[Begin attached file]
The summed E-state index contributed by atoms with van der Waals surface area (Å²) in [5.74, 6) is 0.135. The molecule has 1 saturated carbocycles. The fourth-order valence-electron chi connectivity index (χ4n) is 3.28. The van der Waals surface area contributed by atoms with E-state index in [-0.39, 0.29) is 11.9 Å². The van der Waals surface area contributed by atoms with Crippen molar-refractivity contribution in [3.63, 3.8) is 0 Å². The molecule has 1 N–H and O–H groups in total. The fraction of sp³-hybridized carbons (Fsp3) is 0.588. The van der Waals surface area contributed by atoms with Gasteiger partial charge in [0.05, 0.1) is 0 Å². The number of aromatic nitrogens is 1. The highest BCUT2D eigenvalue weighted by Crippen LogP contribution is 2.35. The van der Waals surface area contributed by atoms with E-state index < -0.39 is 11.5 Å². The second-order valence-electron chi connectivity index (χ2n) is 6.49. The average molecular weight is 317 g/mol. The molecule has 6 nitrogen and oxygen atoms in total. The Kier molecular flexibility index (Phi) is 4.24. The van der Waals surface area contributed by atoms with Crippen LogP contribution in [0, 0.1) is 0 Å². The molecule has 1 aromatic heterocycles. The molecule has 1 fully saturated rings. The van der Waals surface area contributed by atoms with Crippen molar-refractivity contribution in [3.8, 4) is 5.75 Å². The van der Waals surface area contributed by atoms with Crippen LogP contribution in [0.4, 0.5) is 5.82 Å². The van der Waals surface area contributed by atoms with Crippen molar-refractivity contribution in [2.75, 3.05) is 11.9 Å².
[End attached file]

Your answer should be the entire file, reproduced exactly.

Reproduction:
The summed E-state index contributed by atoms with van der Waals surface area (Å²) in [5.74, 6) is 0.135. The molecule has 1 saturated carbocycles. The fourth-order valence-electron chi connectivity index (χ4n) is 3.28. The van der Waals surface area contributed by atoms with E-state index in [-0.39, 0.29) is 11.9 Å². The van der Waals surface area contributed by atoms with Crippen molar-refractivity contribution in [3.63, 3.8) is 0 Å². The molecule has 1 N–H and O–H groups in total. The fraction of sp³-hybridized carbons (Fsp3) is 0.588. The van der Waals surface area contributed by atoms with Gasteiger partial charge in [0.05, 0.1) is 0 Å². The number of aromatic nitrogens is 1. The highest BCUT2D eigenvalue weighted by Crippen LogP contribution is 2.35. The van der Waals surface area contributed by atoms with E-state index < -0.39 is 11.5 Å². The second-order valence-electron chi connectivity index (χ2n) is 6.49. The average molecular weight is 317 g/mol. The molecule has 6 nitrogen and oxygen atoms in total. The Kier molecular flexibility index (Phi) is 4.24. The van der Waals surface area contributed by atoms with Crippen LogP contribution in [0, 0.1) is 0 Å². The molecule has 1 aromatic heterocycles. The molecule has 1 fully saturated rings. The van der Waals surface area contributed by atoms with Crippen molar-refractivity contribution in [3.8, 4) is 5.75 Å². The van der Waals surface area contributed by atoms with Crippen LogP contribution in [0.4, 0.5) is 5.82 Å². The van der Waals surface area contributed by atoms with Crippen molar-refractivity contribution in [2.75, 3.05) is 11.9 Å².